Interested in Training for Mechanics? Here's What You Should Know about the Aquatic Amphicar

car mechanic training
Although it was in production for only five years from 1960 to 1965, and the innovations it introduced were never taken up by other major car manufacturers, the Amphicar Model 770 is a curiosity worth learning about.
The world’s only mass-produced civilian amphibious passenger vehicle, it was capable of running both on land and in water, with a unique design that combined all the features of a standard road-worthy car with a two-propeller aquatic propulsion system. Over fifty years later, there’s still nothing else quite like it.
Read on to learn more about this unique piece of automotive history.

Amphibious Vehicles Before the Amphicar

While the Amphicar was the only amphibious car intended for sale to the general public, it wasn’t the first car-boat hybrid to be built. The Orukter Amphibolus, built in 1803 by Oliver Evans, supposedly drove the streets of Philadelphia before successfully wading into the Delaware River. The vehicle was never mass-produced, though, and little else is known about it.
Better known is the Volkswagen Schwimmwagen, an amphibious four-wheel drive off-roader designed and used in WWII. Although these were mass-produced in a factory in Wolfsburg, Germany, and over 14,000 units were manufactured, they never saw civilian use, and were discontinued after the war.

The Schwimmwagen was a military amphibious vehicle in production through WWII
The Schwimmwagen was a military amphibious vehicle in production through WWII

The Origins of the Amphicar

Hans Trippel, the inventor of the Amphicar, was actually working on amphibious car designs even before the production of the Schwimmwagen. He first began manufacturing land/water vehicles under his own name at a factory in the Saarland in Western Germany in 1932, before production was disrupted by the outbreak of WWII.
It wasn’t until the early sixties that Hans began production on the Amphicar, officially launching it at the 1961 New York Auto Show. Officially named the Amphicar Model 770, because it could achieve up to 7mph in the water and 70mph on land, the car caused quite a stir with American audiences. The next year, a promotional stunt saw the amphibious vehicle crossing the English Channel, from France to Britain, which further raised its profile.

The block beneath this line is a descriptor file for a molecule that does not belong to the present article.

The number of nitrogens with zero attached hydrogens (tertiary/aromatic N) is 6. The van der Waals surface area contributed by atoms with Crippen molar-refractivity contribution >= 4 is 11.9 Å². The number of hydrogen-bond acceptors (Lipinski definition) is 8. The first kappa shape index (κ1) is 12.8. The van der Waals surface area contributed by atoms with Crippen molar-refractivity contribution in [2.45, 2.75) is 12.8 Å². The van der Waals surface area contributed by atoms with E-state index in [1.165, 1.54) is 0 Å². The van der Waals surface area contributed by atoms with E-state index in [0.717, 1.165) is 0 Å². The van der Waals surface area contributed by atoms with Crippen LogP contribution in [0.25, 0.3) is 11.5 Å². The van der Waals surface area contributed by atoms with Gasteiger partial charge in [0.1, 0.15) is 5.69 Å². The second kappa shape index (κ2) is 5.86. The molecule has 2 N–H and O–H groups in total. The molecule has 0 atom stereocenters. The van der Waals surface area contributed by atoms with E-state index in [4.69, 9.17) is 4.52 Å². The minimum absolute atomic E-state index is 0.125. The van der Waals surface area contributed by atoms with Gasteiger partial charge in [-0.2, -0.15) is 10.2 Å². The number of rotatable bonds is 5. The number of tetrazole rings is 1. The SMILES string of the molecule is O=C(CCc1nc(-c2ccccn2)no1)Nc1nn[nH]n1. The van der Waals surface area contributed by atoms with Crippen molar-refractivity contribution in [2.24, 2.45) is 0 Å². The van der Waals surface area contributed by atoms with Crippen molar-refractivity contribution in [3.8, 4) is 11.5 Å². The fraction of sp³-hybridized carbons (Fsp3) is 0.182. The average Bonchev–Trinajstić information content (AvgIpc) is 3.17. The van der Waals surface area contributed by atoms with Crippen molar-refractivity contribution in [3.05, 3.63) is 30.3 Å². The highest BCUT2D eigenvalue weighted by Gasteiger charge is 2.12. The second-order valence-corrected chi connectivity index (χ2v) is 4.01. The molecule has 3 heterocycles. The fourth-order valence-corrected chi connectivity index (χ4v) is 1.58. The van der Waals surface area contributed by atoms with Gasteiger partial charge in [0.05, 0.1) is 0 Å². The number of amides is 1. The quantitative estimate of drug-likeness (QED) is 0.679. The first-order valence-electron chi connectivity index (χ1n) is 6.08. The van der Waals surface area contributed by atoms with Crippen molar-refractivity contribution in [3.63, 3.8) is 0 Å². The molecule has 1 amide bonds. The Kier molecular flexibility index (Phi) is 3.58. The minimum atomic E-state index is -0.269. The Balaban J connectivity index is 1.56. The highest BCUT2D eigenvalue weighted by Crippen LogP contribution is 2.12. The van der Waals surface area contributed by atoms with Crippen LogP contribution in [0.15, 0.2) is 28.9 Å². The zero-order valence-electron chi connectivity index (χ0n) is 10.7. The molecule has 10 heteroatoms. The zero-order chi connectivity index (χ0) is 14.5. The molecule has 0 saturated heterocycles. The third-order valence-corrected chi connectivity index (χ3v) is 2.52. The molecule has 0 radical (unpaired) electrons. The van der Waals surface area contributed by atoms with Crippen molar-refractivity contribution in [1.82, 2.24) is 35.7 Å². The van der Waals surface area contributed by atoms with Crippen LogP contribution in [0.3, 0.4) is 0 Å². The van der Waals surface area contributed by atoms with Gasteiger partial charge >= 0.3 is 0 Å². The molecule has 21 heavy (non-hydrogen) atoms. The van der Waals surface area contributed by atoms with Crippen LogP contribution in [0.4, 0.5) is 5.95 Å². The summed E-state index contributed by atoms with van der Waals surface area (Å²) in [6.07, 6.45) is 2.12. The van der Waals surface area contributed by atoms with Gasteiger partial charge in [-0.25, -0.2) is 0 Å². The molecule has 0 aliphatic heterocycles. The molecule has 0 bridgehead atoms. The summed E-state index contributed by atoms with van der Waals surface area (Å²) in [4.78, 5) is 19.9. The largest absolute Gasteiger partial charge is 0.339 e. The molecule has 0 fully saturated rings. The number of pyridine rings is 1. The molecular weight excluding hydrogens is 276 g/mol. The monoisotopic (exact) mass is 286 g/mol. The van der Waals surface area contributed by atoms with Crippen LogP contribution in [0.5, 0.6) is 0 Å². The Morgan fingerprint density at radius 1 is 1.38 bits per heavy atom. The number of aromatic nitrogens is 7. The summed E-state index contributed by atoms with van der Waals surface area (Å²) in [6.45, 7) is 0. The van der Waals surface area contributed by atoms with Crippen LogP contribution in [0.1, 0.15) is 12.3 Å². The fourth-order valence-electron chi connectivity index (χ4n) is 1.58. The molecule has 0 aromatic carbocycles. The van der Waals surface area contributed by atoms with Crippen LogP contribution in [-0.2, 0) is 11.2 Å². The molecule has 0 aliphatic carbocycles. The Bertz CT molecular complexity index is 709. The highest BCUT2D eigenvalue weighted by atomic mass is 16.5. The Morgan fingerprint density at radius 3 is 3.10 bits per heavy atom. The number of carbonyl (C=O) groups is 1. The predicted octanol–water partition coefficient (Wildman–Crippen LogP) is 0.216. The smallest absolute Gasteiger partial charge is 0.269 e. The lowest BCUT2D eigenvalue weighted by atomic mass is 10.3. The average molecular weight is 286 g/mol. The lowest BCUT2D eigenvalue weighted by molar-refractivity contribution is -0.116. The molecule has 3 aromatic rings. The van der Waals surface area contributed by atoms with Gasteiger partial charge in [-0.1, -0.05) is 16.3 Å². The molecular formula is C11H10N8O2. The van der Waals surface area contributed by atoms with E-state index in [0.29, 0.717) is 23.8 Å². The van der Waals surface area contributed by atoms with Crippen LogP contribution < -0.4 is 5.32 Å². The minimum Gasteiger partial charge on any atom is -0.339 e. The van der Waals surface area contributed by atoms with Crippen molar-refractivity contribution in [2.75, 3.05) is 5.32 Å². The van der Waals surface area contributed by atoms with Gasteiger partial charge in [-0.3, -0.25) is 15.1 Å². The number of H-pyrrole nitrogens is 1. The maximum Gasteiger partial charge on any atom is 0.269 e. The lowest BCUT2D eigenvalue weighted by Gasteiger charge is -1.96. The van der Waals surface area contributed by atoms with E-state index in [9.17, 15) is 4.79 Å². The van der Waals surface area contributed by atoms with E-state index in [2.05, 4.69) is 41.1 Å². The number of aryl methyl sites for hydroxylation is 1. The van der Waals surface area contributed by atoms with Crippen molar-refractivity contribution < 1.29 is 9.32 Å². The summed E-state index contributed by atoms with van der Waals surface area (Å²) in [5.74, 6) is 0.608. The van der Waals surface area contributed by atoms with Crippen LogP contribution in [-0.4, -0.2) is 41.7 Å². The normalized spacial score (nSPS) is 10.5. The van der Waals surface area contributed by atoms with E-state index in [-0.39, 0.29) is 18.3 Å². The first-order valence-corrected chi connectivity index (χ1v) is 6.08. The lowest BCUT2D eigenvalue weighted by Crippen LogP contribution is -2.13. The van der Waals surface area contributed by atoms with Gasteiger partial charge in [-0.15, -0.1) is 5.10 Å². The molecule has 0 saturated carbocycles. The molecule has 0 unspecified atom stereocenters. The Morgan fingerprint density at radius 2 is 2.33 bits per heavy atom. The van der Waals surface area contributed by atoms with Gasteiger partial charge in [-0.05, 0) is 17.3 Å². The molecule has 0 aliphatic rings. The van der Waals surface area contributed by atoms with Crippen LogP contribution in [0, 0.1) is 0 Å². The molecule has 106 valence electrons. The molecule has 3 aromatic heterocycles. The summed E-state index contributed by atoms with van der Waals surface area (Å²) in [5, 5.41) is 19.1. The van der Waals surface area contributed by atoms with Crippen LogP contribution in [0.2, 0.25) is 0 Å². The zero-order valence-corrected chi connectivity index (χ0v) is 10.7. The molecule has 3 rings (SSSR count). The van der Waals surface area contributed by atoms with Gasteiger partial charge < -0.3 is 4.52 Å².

An Interesting Case Study for Students in Car Mechanic Training

Anyone interested in training for mechanics will likely have a few questions about this strange car. The Amphicar was built with a 43 horsepower four-cylinder water-cooled Triumph Herald engine, which sits in the back of the car to power both the back wheels and the dual propellers, connected to a four-speed manual transmission. All models are convertibles, with a two-door cabriolet body, built tall with an 11.2-inch ground clearance for entering and exiting high shores. The Amphicar doors are built with a water-tight seal to prevent leakage, and although the seats are made from waterproof upholstery, the interior is otherwise standard. Interestingly, the Amphicar has no rudder, and steers in the water with its front wheels, which can reportedly make it somewhat tough to maneuver.
Although the dual land-and-water system Hans Trippel developed was never adopted by any other manufacturers, it’s still a fascinating insight into what’s possible with some clever variations on otherwise standard parts and design elements.

The End of the Amphicar

The Amphicar wasn’t particularly impressive when considered as either a car or a boat, but its dual nature did make it popular in the American market, where an estimated 3,000 units were sold out of the 3,878 that were built during its limited production run.
Unfortunately, the final sale year for the Amphicar was 1968, less than a decade after its initial release. Ultimately, the car was sold for too low a price to be profitable, given the high costs of development and manufacturing, and the company couldn’t stay afloat financially. But there’s good news for students in car mechanic training who hope to see one of these strange cars firsthand: although they require fairly significant upkeep, many Amphicars owned by collectors are still road and sea-worthy, and they can still sometimes be seen at conventions and car shows.
Are you interested in a career in the automotive industry?
Contact CATI today for information about our automotive mechanic courses.

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